With regard to claims of fraud, Section 148(2) provides: When the plaintiff's action in reliance took place in whole or in part in a state other than that where the false representations were made, the forum will consider such of the following contacts, among others, as may be present in the particular case in determining the state which, with respect to the particular issue, has the most significant relationship to the occurrence and the parties:
(a) the place, or places, where the plaintiff acted in reliance upon the defendant's representations,
(b) the place where the plaintiff received the representations,
(c) the place where the defendant made the representations,
(d) the domicil, residence, nationality, place of incorporation and place of business of the parties,
(e) the place where a tangible thing which is the subject of the transaction between the parties was situated at the time, and
(f) the place where the plaintiff is to render performance under a contract which he has been induced to enter by the false representations of the defendant.
Section 6 further provides, in relevant part, that "the factors relevant to the choice of the applicable rule of law include
(a) the needs of the interstate and international systems,
(b) the relevant policies of the forum, (c) the relevant policies of other interested states and the relative interests of those states in the determination of the particular issue,
(d) the protection of justified expectations, (e) the basic policies underlying the particular field of law,
(f) certainty, predictability and uniformity of result, and
(g) ease in the determination and application of the law to be applied."
Some of the § 148(2) factors weigh in favor of applying New Jersey law. Most obviously, Commence Corporation is incorporated in New Jersey and has its principal place of business in New Jersey*fn5 , see § 148(2)(d). Moreover, the "tangible thing" at issue here--- the computer code-- was written in New Jersey,*fn6 see § 148(2)(e).
On the other hand, some of the § 148(2) factors weigh in favor of applying the law of the states where the potential class members are located: the potential class members are obviously domiciled in their respective states, see § 148(2)(d); they most likely purchased the software in their state of residence,*fn7 and relied on the alleged fraudulent omission in that state, see § 148(2)(a), (b).
But when the § 6 factors are also considered-- particularly § 6(b), (c), and (e)-- it becomes clear that New Jersey law should be applied. New Jersey's policies and interests are more strongly implicated by the instant suit than the states where the potential class members reside. As the undersigned has observed before,
[w]hile there can be no doubt that the New Jersey legislature desired to protect its own residents, it is equally clear that this state has a powerful incentive to insure that local merchants deal fairly with citizens of other states and countries. Its magnificent seashore, to say nothing of casino gambling, bring millions of visitors annually to New Jersey making tourism a major industry. This industry would suffer if the state developed a reputation as a place were sellers ripped off the unsuspecting visitor.
Boyes v. Greenwich Boat Works, 27 F. Supp. 2d 543, 547 (D.N.J. 1998); see generally Weinberg v. Sprint Corp., 173 N.J. 233, 249 (2002) (stating that one legislative purpose behind creating a private right of action under the NJCFA was to "punish the wrongdoer through the award of treble damages").
Likewise, in DalPonte v. American Mortgage Express Corp., the undersigned again recognized New Jersey's strong interest "in regulating its domestic businesses and in deterring fraudulent business practices." No. 04-2152, 2006 U.S. Dist. LEXIS 57675 at *21 (D.N.J. Aug. 16, 2006).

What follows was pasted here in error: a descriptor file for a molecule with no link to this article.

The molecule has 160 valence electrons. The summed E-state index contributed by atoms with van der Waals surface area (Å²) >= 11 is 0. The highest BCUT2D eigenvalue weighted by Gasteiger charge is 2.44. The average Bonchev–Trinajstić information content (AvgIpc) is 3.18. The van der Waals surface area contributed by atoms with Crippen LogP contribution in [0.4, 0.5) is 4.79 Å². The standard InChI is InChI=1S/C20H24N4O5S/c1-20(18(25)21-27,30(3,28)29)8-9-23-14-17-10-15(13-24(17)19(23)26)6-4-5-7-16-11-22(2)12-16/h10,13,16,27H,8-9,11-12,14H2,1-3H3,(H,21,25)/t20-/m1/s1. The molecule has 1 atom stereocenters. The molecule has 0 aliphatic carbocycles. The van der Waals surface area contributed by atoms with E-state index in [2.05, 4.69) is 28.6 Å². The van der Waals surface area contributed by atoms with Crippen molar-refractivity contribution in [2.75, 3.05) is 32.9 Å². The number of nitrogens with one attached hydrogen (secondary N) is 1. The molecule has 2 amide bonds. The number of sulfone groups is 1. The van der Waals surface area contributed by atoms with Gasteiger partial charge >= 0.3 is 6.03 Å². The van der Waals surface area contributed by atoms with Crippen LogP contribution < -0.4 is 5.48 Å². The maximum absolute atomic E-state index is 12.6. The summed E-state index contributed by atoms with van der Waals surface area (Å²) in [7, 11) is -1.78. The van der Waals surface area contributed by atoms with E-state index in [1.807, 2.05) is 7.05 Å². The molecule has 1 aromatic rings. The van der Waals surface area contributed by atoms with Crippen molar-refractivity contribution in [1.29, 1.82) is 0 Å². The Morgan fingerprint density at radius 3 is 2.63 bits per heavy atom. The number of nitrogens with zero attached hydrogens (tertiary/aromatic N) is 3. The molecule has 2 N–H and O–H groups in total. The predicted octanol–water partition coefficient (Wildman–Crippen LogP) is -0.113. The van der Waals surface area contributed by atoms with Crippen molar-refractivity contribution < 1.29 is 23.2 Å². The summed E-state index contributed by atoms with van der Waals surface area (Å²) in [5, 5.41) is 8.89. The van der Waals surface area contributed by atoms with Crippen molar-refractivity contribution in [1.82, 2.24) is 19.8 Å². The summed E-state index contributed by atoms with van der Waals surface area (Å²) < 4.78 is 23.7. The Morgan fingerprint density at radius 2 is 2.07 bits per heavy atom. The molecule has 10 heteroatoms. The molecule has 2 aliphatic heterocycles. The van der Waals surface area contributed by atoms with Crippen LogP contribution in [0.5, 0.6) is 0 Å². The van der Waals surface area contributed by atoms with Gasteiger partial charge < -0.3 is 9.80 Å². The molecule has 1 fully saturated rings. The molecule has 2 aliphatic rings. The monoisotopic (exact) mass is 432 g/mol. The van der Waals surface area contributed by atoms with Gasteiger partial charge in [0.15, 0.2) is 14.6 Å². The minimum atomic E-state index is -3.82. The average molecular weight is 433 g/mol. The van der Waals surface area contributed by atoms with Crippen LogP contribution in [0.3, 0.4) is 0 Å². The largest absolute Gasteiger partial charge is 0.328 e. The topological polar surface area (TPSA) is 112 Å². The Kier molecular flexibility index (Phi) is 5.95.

This case is analogous to DalPonte, which was also a consumer fraud class action lawsuit. There, this Court concluded that New Jersey's interests in having its law apply were "especially strong" given the fact that the defendant was a New Jersey corporation with its principal place of business in New Jersey and its employees were located in New Jersey. Id. at *21.
While the Court acknowledges that each state in which the proposed class members reside has some interest in having its own consumer protection law applied to its own resident consumers, that interest is not as strong as New Jersey's interests as described above. Moreover, applying New Jersey law is not likely to frustrate the other states' interests in protecting its residents because "[t]he available legislative history demonstrates that the NJCFA was intended to be one of the strongest consumer protection laws in the nation." DalPonte, 2006 U.S. Dist. LEXIS at *19 (internal citation and quotation omitted); see generally Bosland v. Warnock Dodge, Inc., 197 N.J. 543, 547 (2009) ("the history of the [NJCFA] demonstrates a strong and consistent pattern of expanding the rights of consumers and protecting them from a wide variety of marketplace tactics and practices deemed to be unconscionable."). In this regard, the New Jersey Supreme Court has observed, "[i]f a strong state policy or interest will [not be] frustrated by the failure to apply [that state's law], it is highly unlikely that that state has any interest whatsoever in blanketing that particular issue with its law." Fu v. Fu, 160 N.J. 108, 122-23 (1999) (cited with approval by P.V. ex rel. T.V. v. Camp Jaycee, 197 N.J. 132, 136 (2008)). Accordingly, the Court holds that the NJCFA applies to all proposed class members' claims.
This conclusion in turn leads to the conclusion that common issues of fact and law will predominate the litigation of this suit; therefore certification of Count 2 of the Amended Complaint (the NJCFA claim) is appropriate. Not only is the same legal issue presented (i.e., is Commence Corporation liable under the NJCFA?), common issues of fact will also predominate because this suit focuses on "the defendant's conduct" which, in this case is undsiputedly "common as to all class members" insofar as the central factual question is whether Commence Corporation intentionally inserted the software code defect. Sullivan v. DB Investments, Inc., 667 F.3d 273, 299 (3d Cir. 2011).*fn8
Thus, the Court will grant Plaintiff's Renewed Motion to Certify the Class as to the NJCFA claim.
For the above-stated reasons, Kalow & Springut's Renewed Motion for Class Certification of the New Jersey Consumer Fraud Act claim will be granted. The Court will issue an appropriate Order.
JOSEPH E. IRENAS, S.U.S.D.J.